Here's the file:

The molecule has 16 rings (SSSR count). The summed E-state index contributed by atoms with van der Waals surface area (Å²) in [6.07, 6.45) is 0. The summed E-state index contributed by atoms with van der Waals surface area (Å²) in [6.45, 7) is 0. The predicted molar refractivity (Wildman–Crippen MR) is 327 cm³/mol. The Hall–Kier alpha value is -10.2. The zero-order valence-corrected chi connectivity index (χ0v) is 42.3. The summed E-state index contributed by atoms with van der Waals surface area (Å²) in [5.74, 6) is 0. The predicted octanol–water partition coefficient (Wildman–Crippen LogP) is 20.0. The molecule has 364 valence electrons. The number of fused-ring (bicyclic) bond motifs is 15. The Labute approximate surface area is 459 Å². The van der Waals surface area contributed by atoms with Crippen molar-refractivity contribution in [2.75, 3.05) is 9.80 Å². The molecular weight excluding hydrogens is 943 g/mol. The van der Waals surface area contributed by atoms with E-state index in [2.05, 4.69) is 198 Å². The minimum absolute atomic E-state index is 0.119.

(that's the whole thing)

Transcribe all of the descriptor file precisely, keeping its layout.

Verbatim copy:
The molecule has 16 rings (SSSR count). The summed E-state index contributed by atoms with van der Waals surface area (Å²) in [6.07, 6.45) is 0. The summed E-state index contributed by atoms with van der Waals surface area (Å²) in [6.45, 7) is 0. The predicted molar refractivity (Wildman–Crippen MR) is 327 cm³/mol. The Hall–Kier alpha value is -10.2. The zero-order valence-corrected chi connectivity index (χ0v) is 42.3. The summed E-state index contributed by atoms with van der Waals surface area (Å²) in [5.74, 6) is 0. The predicted octanol–water partition coefficient (Wildman–Crippen LogP) is 20.0. The molecule has 364 valence electrons. The number of fused-ring (bicyclic) bond motifs is 15. The Labute approximate surface area is 459 Å². The van der Waals surface area contributed by atoms with Crippen molar-refractivity contribution in [2.75, 3.05) is 9.80 Å². The molecular weight excluding hydrogens is 943 g/mol. The van der Waals surface area contributed by atoms with E-state index in [2.05, 4.69) is 198 Å². The minimum absolute atomic E-state index is 0.119.